Keith Holmes Jr.
As the COVID-19 pandemic continues to impact universities across the nation, college athletics are a hot topic for many schools. The issue of whether or not some schools elect to have events stretches beyond Division I sports, even reaching as far down as the club and intramural levels of college athletics. While the risks of intramural and club sports are still not fully known, there’s still one team here at Mercer University that can easily play their unique sport without putting anyone at risk.
Mercer’s club level esports team is still participating in normal tryouts and matchups this year. The team plays a variety of video games competitively against other schools, creating their own schedule and choosing what games they play. All competition can be conducted online through the use of chat servers and custom lobbies.
Mercer E-Sports Captain John Bonner, who took over the leadership role prior to the 2020 academic year, says that the ability to conduct the entire season of esports online is a game changer.
“I’d say it’s incredibly important,” Bonner said. “Not only can everything be online for competition, everything can be online for practice too. It’s a lot easier.”
Bonner, who has played with the esports club team for multiple seasons, explained that the team focuses mostly on the game League of Legends, a strategy-based arena video game that is overwhelmingly popular across the entire world. The game involves two teams of five players competing in an arena using a variety of different characters to battle one another.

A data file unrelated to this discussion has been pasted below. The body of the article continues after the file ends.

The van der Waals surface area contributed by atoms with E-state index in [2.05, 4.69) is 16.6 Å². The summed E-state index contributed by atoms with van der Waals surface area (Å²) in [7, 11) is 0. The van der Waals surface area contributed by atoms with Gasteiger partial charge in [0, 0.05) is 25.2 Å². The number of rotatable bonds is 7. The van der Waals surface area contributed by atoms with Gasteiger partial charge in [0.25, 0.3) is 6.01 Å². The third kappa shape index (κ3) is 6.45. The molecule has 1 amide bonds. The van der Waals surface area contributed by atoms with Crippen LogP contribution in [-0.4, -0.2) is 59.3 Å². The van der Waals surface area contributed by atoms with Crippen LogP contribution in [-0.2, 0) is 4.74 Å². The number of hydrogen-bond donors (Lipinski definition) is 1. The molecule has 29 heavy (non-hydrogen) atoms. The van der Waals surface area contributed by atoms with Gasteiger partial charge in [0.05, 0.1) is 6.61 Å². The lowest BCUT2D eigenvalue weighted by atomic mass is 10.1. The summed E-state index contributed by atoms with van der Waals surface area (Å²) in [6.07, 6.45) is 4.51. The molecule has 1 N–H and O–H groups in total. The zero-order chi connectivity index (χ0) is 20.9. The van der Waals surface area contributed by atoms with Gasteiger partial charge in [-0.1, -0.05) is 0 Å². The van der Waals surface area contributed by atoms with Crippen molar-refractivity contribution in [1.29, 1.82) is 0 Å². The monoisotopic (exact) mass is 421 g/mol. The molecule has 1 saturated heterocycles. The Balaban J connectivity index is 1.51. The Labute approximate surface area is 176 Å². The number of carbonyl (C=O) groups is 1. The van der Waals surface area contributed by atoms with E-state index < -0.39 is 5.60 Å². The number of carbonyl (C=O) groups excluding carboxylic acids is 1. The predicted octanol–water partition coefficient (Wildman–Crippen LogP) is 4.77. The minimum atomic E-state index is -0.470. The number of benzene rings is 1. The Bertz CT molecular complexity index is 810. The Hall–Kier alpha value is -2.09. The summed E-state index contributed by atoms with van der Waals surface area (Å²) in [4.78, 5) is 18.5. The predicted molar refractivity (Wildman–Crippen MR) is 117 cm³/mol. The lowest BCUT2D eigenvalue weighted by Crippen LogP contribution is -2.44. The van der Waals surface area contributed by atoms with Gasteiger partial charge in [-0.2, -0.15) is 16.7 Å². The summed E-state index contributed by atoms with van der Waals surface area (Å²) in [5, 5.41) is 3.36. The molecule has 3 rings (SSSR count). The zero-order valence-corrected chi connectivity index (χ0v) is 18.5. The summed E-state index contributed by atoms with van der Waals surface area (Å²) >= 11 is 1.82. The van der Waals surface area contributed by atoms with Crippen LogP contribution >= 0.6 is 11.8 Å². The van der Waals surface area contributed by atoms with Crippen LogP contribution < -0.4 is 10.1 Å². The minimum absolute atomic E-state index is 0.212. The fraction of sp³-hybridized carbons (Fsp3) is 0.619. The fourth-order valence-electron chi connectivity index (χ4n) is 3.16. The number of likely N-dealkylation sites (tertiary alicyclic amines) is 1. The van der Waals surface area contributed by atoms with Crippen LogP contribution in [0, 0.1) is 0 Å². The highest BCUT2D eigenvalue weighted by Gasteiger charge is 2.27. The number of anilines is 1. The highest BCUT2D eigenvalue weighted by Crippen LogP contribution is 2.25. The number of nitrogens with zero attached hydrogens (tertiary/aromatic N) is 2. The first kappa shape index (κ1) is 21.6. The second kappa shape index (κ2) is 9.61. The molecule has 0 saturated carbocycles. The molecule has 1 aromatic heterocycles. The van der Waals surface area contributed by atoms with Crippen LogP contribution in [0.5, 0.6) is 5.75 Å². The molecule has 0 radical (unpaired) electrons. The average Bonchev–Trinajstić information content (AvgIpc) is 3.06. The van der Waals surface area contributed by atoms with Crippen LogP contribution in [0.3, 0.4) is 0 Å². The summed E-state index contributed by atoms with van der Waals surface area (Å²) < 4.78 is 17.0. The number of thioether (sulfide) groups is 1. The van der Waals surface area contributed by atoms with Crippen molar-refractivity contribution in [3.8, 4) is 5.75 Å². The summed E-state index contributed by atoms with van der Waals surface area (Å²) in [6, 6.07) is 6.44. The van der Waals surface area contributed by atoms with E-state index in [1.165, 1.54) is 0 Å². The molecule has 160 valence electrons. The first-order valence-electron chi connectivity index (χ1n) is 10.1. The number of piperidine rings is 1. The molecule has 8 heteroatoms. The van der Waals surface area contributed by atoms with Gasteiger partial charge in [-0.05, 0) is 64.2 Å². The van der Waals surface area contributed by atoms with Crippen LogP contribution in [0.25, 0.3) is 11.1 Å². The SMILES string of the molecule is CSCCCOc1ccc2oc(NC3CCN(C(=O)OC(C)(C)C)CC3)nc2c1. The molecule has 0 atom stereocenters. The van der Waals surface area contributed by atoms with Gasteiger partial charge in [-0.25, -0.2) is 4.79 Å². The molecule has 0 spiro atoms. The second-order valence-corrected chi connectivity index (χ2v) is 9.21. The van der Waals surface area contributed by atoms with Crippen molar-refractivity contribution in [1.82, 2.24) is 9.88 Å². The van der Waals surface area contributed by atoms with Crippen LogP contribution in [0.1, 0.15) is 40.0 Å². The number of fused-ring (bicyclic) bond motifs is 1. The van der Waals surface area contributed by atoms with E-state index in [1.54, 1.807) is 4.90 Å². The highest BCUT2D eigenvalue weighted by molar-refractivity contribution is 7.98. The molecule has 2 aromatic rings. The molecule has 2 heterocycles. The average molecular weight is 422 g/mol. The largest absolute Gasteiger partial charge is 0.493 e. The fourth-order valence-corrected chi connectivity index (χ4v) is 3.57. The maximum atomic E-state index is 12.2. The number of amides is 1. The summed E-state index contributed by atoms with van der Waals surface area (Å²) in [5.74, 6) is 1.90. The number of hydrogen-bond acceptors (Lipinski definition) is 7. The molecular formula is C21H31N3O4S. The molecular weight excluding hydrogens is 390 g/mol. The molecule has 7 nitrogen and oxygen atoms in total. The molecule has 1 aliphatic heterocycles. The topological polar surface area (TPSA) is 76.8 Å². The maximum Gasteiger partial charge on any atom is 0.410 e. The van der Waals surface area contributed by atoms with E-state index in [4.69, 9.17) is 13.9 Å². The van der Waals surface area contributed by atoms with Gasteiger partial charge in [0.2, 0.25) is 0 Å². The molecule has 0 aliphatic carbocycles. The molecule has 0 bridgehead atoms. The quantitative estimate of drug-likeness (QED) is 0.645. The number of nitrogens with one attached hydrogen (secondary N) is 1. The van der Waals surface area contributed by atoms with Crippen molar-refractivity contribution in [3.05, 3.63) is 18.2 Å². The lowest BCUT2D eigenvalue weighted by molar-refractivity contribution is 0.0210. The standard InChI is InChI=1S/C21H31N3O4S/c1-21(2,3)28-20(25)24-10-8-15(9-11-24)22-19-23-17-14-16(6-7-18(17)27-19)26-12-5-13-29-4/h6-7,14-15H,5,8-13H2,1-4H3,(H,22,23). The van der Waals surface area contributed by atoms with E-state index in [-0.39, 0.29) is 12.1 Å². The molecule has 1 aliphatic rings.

Despite the game’s clearly competitive nature, many are still somewhat skeptical about the game’s status as a sport. Frequent questions often include, “Why is the game interesting to watch? What makes it a ‘sport’?”
“Each player has his own unique job and he does something different from all the other players,” Bonner said concerning the strategy of League of Legends. “Within each position, there are different ways for different types of players to do different things.”
In one instance, Bonner compared the flexibility of certain positions and players to ones found on the gridiron in football.
“It has well-defined positions similar to a sport like football,” Bonner says. “In football, you can have a quarterback that either focuses on running or throwing. In League (of Legends), you need to be able to do a little bit of everything because it’s very unlikely that you’ll be able to get really, really good at one thing.”
Bonner says that because of this depth and strategy, there are more pieces of the game to consider than some might think. As a result, matches against other universities become intense sports matchups that are streamed online for free. That’s another piece of the puzzle that Bonner emphasized: you don’t need a subscription to watch esports.
“If you want to watch a basketball game on your phone, you typically need to have some kind of subscription to something, like ESPN,” Bonner said. “But for something like League of Legends, if you want to check the match and see how it’s going, you can just boot up the Twitch free app on your phone and click on the live stream.”
With all these factors combined, League of Legends and esports in general have become a huge hit from the professional level to the collegiate level. As the COVID-19 pandemic arrived back in April, ESPN even began showing League of Legends matchups on its flagship TV network in lieu of other sports.
Mercer E-Sports is one of many club teams that will be competing with other universities over the course of the semester. Team tryouts will be held on Sept. 26.